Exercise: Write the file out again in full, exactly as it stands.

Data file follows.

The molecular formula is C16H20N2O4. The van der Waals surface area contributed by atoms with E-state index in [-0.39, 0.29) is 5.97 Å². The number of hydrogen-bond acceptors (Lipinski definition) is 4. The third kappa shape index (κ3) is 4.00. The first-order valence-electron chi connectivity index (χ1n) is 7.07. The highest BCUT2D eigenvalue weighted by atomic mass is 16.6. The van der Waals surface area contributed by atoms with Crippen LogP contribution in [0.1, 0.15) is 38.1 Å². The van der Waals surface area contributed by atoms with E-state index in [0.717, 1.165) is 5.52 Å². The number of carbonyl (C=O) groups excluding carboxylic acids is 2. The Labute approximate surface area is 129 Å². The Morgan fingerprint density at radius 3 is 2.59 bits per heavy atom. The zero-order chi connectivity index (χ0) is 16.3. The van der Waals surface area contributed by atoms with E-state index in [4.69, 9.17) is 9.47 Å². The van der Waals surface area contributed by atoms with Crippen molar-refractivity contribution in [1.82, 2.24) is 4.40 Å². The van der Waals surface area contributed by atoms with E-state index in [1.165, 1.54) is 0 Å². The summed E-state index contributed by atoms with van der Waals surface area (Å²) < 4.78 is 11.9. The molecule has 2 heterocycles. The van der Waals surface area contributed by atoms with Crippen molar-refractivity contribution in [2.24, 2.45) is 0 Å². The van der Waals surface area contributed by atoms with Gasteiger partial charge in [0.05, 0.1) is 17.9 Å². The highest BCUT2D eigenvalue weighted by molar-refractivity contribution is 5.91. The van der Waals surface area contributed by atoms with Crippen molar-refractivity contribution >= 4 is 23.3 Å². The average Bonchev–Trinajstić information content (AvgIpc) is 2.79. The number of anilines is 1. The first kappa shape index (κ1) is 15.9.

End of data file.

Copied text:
The molecular formula is C16H20N2O4. The van der Waals surface area contributed by atoms with E-state index in [-0.39, 0.29) is 5.97 Å². The number of hydrogen-bond acceptors (Lipinski definition) is 4. The third kappa shape index (κ3) is 4.00. The first-order valence-electron chi connectivity index (χ1n) is 7.07. The highest BCUT2D eigenvalue weighted by atomic mass is 16.6. The van der Waals surface area contributed by atoms with Crippen LogP contribution in [0.1, 0.15) is 38.1 Å². The van der Waals surface area contributed by atoms with E-state index in [0.717, 1.165) is 5.52 Å². The number of carbonyl (C=O) groups excluding carboxylic acids is 2. The Labute approximate surface area is 129 Å². The Morgan fingerprint density at radius 3 is 2.59 bits per heavy atom. The zero-order chi connectivity index (χ0) is 16.3. The van der Waals surface area contributed by atoms with E-state index in [4.69, 9.17) is 9.47 Å². The van der Waals surface area contributed by atoms with Crippen molar-refractivity contribution in [1.82, 2.24) is 4.40 Å². The van der Waals surface area contributed by atoms with E-state index in [1.165, 1.54) is 0 Å². The summed E-state index contributed by atoms with van der Waals surface area (Å²) < 4.78 is 11.9. The molecule has 2 heterocycles. The van der Waals surface area contributed by atoms with Crippen molar-refractivity contribution in [2.24, 2.45) is 0 Å². The van der Waals surface area contributed by atoms with Gasteiger partial charge in [0.05, 0.1) is 17.9 Å². The highest BCUT2D eigenvalue weighted by molar-refractivity contribution is 5.91. The van der Waals surface area contributed by atoms with Crippen molar-refractivity contribution >= 4 is 23.3 Å². The average Bonchev–Trinajstić information content (AvgIpc) is 2.79. The number of anilines is 1. The first kappa shape index (κ1) is 15.9.